As several people have already commented, this is exactly what happened in the case of Michael Jackson. Child protective services found no wrong doing on the part of Mr. Jackson, but a vindictive and nasty DA decided to ignore their report. The DA’s witch hunt ended in a trial that found Mr. Jackson innocent on all 14 counts against him. But, the media chose to ignore the clear evidence of extortion and greed but instead chose to report what they hoped would happen not the reality. The trial transcripts clearly show how grossly wrong the media’s coverage of this case was. Even now the mainstream media refuses to acknowledge their gross error. Diane Dimond was a leader in this disasterous coverage so writing a piece about child sexual abuse is quite disingenuous of her. Will the media ever learn?”

Diane May 16, 2011 at 7:04 am


Think what you will of the Michael Jackson legal perils and my coverage of them … But I must respectfully submit you are mixing apples and oranges.
This column was about the National Sex Registry and the vastly different types of “sex offenders” we force to register – some for life. ~ DD

Diane May 16, 2011 at 7:06 am

ABQ Journal Reader Dorothy Gongora writes:

“Thank you for writing the article on change thinking on sexual abuse I hope it will change the way people think.”

Darryl duPont May 16, 2011 at 8:23 am

I am worried that taking a lighter approach to sexual predators may be just as bad. Unfortunately ‘the media” does take into account the long term psychological damage to victims. I believe many suffer years after the crime from both the abuse and the legal system which often treats them as criminals essentially putting them on trial.
It should also be noted that the Debra Lafave case was unique. I covered that case for months, Lafave had deep psychological issues, long before that crime. I honestly believe that if she had committed another even violent crime she would have been acquited on a mental health defense but wasn’t because it was sexual abuse. Her victims and their parents also had an agenda for money, trying first to get it from her husband’s family– when that failed they went on to destroy her in the media. I am not saying she wasn’t guilty, I just think using her as an example may not be in the best interest.

Dr. Kathryn Seifert May 16, 2011 at 2:52 pm

Great article. I agree with you and ATSA completely. Thanks for being courageous enough to write it.

Diane May 16, 2011 at 5:38 pm

DD Web Site Reader Anonymous from Boston: (an attorney)

“Your piece on sex offenders illustrates the reason why you’re my favorite journalist in America currently writing on crime. It’s almost an act of courage on your part to write such a nuanced piece rather than look at things on a one-size-fits-all knee-jerk opinion.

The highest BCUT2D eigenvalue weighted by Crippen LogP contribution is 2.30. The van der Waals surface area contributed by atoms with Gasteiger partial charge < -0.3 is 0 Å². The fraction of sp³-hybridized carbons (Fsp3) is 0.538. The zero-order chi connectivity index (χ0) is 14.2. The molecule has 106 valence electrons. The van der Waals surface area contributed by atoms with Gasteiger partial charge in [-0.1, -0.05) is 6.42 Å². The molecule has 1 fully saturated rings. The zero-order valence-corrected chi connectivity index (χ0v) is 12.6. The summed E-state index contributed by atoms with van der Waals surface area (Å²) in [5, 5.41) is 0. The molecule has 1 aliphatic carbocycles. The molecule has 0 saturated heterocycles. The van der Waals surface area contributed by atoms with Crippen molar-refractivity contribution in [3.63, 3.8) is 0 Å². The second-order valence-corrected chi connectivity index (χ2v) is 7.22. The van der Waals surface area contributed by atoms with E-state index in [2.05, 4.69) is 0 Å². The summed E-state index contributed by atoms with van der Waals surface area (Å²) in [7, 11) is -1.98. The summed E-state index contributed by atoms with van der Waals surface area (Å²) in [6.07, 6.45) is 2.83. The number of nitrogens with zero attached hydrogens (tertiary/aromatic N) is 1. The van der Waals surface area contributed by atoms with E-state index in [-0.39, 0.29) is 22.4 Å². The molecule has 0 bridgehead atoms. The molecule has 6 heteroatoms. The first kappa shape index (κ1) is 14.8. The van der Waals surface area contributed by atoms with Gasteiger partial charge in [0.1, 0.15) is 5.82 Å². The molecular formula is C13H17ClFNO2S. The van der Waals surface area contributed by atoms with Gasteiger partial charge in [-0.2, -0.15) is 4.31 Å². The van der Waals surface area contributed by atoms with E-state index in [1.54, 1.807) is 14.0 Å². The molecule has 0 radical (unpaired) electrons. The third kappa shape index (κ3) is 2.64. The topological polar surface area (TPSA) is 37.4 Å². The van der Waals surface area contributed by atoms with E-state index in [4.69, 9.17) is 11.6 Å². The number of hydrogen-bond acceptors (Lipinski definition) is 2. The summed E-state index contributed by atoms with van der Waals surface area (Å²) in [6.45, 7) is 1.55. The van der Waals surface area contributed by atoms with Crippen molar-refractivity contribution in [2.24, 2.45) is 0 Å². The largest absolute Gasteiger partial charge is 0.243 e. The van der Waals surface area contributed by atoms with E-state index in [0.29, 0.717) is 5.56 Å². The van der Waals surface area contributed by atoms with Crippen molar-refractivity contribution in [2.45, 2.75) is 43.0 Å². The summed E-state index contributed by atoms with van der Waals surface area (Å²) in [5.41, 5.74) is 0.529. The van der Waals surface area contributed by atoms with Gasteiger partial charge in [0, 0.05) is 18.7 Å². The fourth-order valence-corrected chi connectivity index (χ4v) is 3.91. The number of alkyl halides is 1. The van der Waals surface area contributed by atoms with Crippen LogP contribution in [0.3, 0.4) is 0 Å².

As someone who deals with a lot of sex offenders and their families, I see how a lot of them (whether it’s a 17-year old who had sex with his 15-year old girlfriend or someone who exposed themselves 30 years ago) whose lives are ruined by the perpetual never-ending punishment. The sex offender registry can also hurt their families particularly their children because rocks can be thrown at their windows, they may be taunted and teased and may be hounded from home to home. My main argument is that the registry and these laws may actually endanger the public because, if you truly were a sex offender trying not to reoffend, this kind of treatment– being fired from jobs, forced to move, becoming a neighborhood pariah– might be so stressful that you might wind up acting out.

And it’s one of the great myths or urban legends that sex offenders are beyond repair, can’t be cured and will always reoffend. (Although, I totally agree with you that there are some offenders who should be locked up forever.)

However, I have long felt that trying to talk to the public about this is like touching the third rail. You can’t even have a discussion. This is just the kind of nuanced discussion that Nancy Grace is incapable of. If I tried to talk about it, she’d simply call them evil monsters and cut off (the topic).”

Diane May 16, 2011 at 5:42 pm

FaceBook Friend John DeDakis writes:

“Really good piece. I couldn’t agree with you more.

One of my friends was busted for using the internet to entice a minor. I told him at the time that getting busted was the best thing that could have happened to him. He pleaded guilty, served 2 ½ years at Butner (the only federal pen with a sex offender therapy program). I stayed in touch with him during his incarceration and helped him through his re-entry to society after getting out eight years ago. We remain in contact.

He’s a different person now than he was back then. He takes full responsibility for his crime and is much more authentic in his dealings with people. He’s engaged to a great woman and has been a supportive father to his kids.